Financed Example: When financing is involved, it’s a bit more complicated but not difficult. Let’s use the same example $100,000 property above but with financing this time. If your down payment requirement was 20%, you’d need to come up with $20,000 down (.20 x 100000 = 20,000). Closing costs are higher (since this is a loan) coming in at $2500. Again you paid $5000 for remodeling. Total expenses for the above would be $27,500 (20,000 + 2500 + 5000). 

Since this is a mortgage loan, let’s say you took out a 30 year conventional fixed loan at 4% interest on the borrowed $80,000; the monthly principal and interest payment would be $381.93. We’ll add the same annual utility/tax expenses at $2400(monthly $200) totalling to $581.93 per month. Rental income at $1000 will total again to $12000. $1,000 rent – $581.93 in payments gives you a cash flow of $418.07 per month. After collecting $418.07 for 12 months, your annual return was $5016.84. Divide this by the total cost of the initial investment ($27,500)  to get your ROI. 

When searching for a property, a good predictor of expenses is the 50% rule. It’s fairly safe to assume that 50% of your income will be spent on your expenses, not including your mortgage payment.  For example, if your property brings in $2000 in rent, you can expect to pay $1000 in expenses and have $1000 left for your mortgage payment and left net income.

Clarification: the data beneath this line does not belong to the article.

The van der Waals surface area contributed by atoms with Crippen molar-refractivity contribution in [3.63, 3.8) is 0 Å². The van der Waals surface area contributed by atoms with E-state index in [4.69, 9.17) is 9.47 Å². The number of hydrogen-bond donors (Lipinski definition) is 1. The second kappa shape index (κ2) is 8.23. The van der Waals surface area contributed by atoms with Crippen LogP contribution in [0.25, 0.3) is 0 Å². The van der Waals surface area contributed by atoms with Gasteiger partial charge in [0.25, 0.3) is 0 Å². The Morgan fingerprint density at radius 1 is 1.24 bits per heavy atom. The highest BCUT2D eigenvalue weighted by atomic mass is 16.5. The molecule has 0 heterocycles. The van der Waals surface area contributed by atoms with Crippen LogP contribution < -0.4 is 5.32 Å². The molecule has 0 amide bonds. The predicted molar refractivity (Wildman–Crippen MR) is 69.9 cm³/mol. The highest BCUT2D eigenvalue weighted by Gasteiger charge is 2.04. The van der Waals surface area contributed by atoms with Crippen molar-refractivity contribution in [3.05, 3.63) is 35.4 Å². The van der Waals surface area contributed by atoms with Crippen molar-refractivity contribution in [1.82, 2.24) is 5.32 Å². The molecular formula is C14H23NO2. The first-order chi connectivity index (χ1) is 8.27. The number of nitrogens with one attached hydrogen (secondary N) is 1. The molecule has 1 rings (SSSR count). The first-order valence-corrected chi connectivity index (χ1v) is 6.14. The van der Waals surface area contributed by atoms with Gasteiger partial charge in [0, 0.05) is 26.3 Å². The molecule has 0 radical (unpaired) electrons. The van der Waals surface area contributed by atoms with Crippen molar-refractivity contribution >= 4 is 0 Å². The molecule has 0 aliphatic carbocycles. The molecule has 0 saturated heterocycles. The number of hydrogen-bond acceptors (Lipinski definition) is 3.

If you’re wondering what the best method is for how to start real estate investing, buy & hold is the #1 choice in our book. 

Property Flipping

how to start real estate investing flipping

Not for the faint of heart, another method when learning how to start real estate investing is trading or flipping. This more short-term investment takes a lot more capital, market expertise, the ability to oversee or perform handiwork as well as a bit of luck.  There is a lot more risk in flipping but depending on market conditions there can be large returns in a relatively short time period. You’ll need to keep your finger on the pulse for market data or have an expert help you with this. If we all of the sudden slide into a bear housing market, short term investors could quickly find themselves upside down. 

The flipping process involves buying a property under market value and then either performing improvements or just holding for a short duration (typically 3 months or so) and selling for a profit. If you plan on going down this rabbit hole, have a great team of folks ready to help you with tasks along the way; think tax advisor, real estate broker (contact us), lenders, contractors, fellow investors, real estate attorneys etc.